2020 will go down in history as a year to remember, for all the wrong reasons. Historic events are happening in every aspect of life because history never takes a break.
While lives are being altered in ways people never imagined, nature is thriving. In that vein, literally, Highlands Historical Society proudly presents the 10th Annual Dazzling Dahlia Festival this weekend, Sept. 19-20.
This year’s Dazzling Dahlia Festival is an interesting reply to the new way of socially distanced living.
Highlands Historical Society is hosting over 30 clubs, businesses, nonprofits, churches, and individuals as they decorate Highlands with enchanting dahlia installations.
Dahlias will of course be the star of the show, but there will also be locally grown plants and flowers showing off also.
Growers, floral designers, creative types and history buffs have come together to create an experience unlike any Highlands has had before.
Saturday and Sunday Dahlia vignettes will be all over Highlands, from Brysons to Highlands Historical Village, Main Street, side streets, hidden in squares, inside shops, the Old Jail, and Kelsey-Hutchinson Founders Park. They will feature dahlias, local plants, and Highlands history; but most of all they will showcase the talent and creativity of the community. Each vignette tells a story, some serious, some silly.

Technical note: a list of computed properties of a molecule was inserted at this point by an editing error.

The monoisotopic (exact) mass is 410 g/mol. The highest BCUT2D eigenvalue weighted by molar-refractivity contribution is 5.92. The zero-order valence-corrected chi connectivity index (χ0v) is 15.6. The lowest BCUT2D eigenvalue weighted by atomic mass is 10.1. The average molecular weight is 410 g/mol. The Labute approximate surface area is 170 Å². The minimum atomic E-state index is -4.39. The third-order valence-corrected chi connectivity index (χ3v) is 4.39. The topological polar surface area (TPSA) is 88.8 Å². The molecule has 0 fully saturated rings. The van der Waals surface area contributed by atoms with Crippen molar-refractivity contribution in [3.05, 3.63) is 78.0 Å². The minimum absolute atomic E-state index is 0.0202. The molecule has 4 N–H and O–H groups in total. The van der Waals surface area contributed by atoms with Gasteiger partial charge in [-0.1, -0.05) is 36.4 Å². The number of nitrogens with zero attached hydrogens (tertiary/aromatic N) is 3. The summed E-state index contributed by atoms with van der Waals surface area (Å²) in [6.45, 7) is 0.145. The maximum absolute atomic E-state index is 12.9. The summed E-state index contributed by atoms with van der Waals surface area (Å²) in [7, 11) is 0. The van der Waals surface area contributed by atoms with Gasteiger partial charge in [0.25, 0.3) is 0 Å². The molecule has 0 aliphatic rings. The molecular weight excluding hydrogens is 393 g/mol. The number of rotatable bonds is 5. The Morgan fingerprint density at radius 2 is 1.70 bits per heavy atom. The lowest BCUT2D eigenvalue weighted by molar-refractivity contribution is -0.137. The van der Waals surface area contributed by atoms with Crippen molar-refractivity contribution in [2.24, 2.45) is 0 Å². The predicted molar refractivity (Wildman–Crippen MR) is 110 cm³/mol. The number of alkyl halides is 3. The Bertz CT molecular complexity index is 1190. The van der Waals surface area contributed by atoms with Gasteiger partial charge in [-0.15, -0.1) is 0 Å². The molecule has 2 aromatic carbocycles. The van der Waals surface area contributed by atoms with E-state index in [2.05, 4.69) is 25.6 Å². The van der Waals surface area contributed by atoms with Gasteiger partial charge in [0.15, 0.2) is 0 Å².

You will want to walk and drive around town to see the beauty and whimsy on display. This is a free and socially distanced event. The vignettes will be up all weekend and the public will choose the winners.
Vote online HERE.
Don’t miss the opportunity to help select the winners. Voting will be all weekend until 5 p.m. Sunday afternoon. The winner will be crowned shortly after.
There will be keys with vignette locations placed in strategic locations; so pick up a key and enjoy the gift of the creativity of some talented folks, and the beauty that the Highlands plateau blesses us with. Don’t forget to vote for your favorites!
Donations are always appreciated at highlandshistory.com, because history doesn’t take a break!
Article courtesy of Highlands Historical Society